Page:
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Three French Hens, Two Turtle Doves and a Problem at a Party

‘Tis the season to get into the spirit, break out the eggnog and let our hair down in the company of those people we spend all year moaning about.  No, not the in-laws, our colleagues!  The office party is an annual opportunity to get to know those who work around you, show a fun side to your employees and potentially create an embarrassing topic of conversation at the coffee machine the following morning.

But with a relaxed party atmosphere comes the opportunity for mischief, and sometimes this can spill over into serious issues for employers.  Below are the common perils associated with the office party, and our recommendations on reducing the risks so you can enjoy your turn on the karaoke without worrying.

Drunken misconduct at the party

If alcohol will be available, staff should be reminded that the party is a work-based event even if it is held off company premises and that they are expected to comply with the accepted standards of conduct.  Ideally, employers should have an existing policy on conduct in the workplace, and should make clear to employees that these standards will still apply.  Employers should notify staff before the event of what is expected of them and encourage staff to drink responsibly.

Employers would be sensible to limit the amount of alcohol available and to ensure that other drinks are available, especially for those who do not consume alcohol on religious grounds. Additionally, ensuring that there is sufficient food available can help to counter the effects of alcohol.

If inappropriate drunken behaviour does occur, a manager or other responsible person should initially speak to the employee informally and warn them about the risks of continued bad behaviour. If necessary, the employee should be asked to leave (with transport arranged if required) and they may become subject to the employer’s disciplinary proceedings.

Safety of employees

Employers have a duty of care towards their employees in the course of their employment, and this extends to events outside of the office. Employers also have a duty of care towards non-employees such as other road users.

By taking reasonable steps in advance of the party, employers can reduce the likelihood of employees taking undue risks on their journey home, and reduce their own risk of liability as a result. This may include arranging for transport from the venue, or ensuring that there are designated drivers who are not supplied with alcohol.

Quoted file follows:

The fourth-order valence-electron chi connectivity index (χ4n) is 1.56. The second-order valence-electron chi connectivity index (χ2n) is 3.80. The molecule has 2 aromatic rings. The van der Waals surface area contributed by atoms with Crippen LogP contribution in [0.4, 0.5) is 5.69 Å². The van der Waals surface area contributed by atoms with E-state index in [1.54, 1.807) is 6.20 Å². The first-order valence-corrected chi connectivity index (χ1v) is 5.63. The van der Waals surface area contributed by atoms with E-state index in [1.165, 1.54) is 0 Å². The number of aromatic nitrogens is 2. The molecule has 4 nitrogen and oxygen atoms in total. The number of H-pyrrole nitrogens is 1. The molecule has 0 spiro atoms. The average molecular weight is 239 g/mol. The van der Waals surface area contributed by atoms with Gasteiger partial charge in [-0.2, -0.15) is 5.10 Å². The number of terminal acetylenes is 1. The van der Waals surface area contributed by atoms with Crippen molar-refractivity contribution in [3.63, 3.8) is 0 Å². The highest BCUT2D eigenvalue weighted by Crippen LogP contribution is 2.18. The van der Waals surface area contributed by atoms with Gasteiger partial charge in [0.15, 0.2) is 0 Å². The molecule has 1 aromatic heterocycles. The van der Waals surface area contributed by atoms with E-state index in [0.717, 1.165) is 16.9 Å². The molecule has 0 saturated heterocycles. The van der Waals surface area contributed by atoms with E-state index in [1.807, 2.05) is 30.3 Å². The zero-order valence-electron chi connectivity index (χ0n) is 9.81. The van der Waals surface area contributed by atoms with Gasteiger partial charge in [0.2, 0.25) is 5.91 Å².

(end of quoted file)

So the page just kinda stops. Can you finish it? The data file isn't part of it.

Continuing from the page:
Absence the following day

If applicable, employees should be reminded that they are expected to attend work the following day as normal and that unauthorised absence and lateness will not be tolerated.  If an employee then does not come to work the next day, this may be treated as an unauthorised absence and subject to the usual disciplinary process.

Hangovers and being under the influence

If an employee turns up to work under the influence of alcohol, the employer should hold a brief meeting with them to remind them of the employer’s policy regarding alcohol misuse.  If there has been a breach of the policy, this may lead to disciplinary action.

If the employee poses a health and safety risk or is incapable of carrying out their role, the employer should send him or her home, arranging transport if the employee is incapable of getting home safely. If necessary, the employer should also suspend the employee pending a further disciplinary investigation

Harassment at the party

The employer will be vicariously liable for acts of harassment by its employees. It is therefore necessary for the employer to take reasonable steps to prevent harassment occurring.  This may include putting in place appropriate policies and staff training regarding harassment and ensuring staff are aware that this extends to behaviour at the party. Employers should make clear that they will not tolerate harassment of any kind towards employees, guests or venue staff and that those who do engage in such conduct may face disciplinary proceedings.

Discrimination                                                                                   

Employers should consider in broad terms how to reduce the risk of discrimination claims arising out of the Christmas party. The venue should be accessible for everyone and suitable for employees of all ages. Ideally, the party should take place at a time that is not going to disadvantage particular groups (for example, a party on a Friday night may result in discrimination against Jewish employees). The food provided should meet different individual and religious dietary requirements, and decorations should be selected carefully to ensure that they do not offend any particular employees.

Of course, the safest way to avoid any of these issues is to not have a party at all.  This would mean no one would hear your marvellous rendition of Fairytale of New York, but there are downsides too.  Staff parties are a good boost for staff morale, and a refusal to hold a party could have a nasty effect on productivity.  It also encourages staff to get to know each other, which can improve communication and trust in the workplace. 

We hope you enjoy the holidays and have a very happy new year!

 

This article was first published as part of our Employment Law Update - December 2014. Register above to receive our updates as soon as they are published, directly to your inbox!

This article is offered for general informational purposes only, and does not constitute legal advice. The views and opinions expressed in this article are those of the author(s) and do not necessarily reflect the views or opinions of Solomon Taylor & Shaw.